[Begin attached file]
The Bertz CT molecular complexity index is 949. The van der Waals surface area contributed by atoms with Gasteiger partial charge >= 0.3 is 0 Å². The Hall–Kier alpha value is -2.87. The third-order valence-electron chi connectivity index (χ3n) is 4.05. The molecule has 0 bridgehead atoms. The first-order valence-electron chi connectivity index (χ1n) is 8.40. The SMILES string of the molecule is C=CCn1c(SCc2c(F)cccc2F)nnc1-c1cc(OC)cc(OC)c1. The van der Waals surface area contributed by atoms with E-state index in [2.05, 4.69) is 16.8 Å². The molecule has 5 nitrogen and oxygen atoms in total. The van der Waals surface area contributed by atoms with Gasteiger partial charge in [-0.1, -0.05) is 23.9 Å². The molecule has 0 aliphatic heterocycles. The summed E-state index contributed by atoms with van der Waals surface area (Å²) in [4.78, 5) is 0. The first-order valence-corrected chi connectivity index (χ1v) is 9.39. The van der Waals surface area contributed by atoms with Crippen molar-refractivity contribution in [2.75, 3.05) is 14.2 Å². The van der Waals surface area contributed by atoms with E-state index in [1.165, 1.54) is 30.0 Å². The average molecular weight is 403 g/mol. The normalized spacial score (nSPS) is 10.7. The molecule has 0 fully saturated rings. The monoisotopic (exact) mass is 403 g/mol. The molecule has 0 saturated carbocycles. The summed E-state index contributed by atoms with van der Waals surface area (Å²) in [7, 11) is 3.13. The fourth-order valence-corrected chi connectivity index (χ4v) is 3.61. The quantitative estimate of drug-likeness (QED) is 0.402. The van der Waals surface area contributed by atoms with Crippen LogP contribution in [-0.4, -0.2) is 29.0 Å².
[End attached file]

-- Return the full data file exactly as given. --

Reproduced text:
The Bertz CT molecular complexity index is 949. The van der Waals surface area contributed by atoms with Gasteiger partial charge >= 0.3 is 0 Å². The Hall–Kier alpha value is -2.87. The third-order valence-electron chi connectivity index (χ3n) is 4.05. The molecule has 0 bridgehead atoms. The first-order valence-electron chi connectivity index (χ1n) is 8.40. The SMILES string of the molecule is C=CCn1c(SCc2c(F)cccc2F)nnc1-c1cc(OC)cc(OC)c1. The van der Waals surface area contributed by atoms with E-state index in [2.05, 4.69) is 16.8 Å². The molecule has 5 nitrogen and oxygen atoms in total. The van der Waals surface area contributed by atoms with Gasteiger partial charge in [-0.1, -0.05) is 23.9 Å². The molecule has 0 aliphatic heterocycles. The summed E-state index contributed by atoms with van der Waals surface area (Å²) in [4.78, 5) is 0. The first-order valence-corrected chi connectivity index (χ1v) is 9.39. The van der Waals surface area contributed by atoms with Crippen molar-refractivity contribution in [2.75, 3.05) is 14.2 Å². The van der Waals surface area contributed by atoms with E-state index in [1.165, 1.54) is 30.0 Å². The average molecular weight is 403 g/mol. The normalized spacial score (nSPS) is 10.7. The molecule has 0 fully saturated rings. The monoisotopic (exact) mass is 403 g/mol. The molecule has 0 saturated carbocycles. The summed E-state index contributed by atoms with van der Waals surface area (Å²) in [7, 11) is 3.13. The fourth-order valence-corrected chi connectivity index (χ4v) is 3.61. The quantitative estimate of drug-likeness (QED) is 0.402. The van der Waals surface area contributed by atoms with Crippen LogP contribution in [-0.4, -0.2) is 29.0 Å².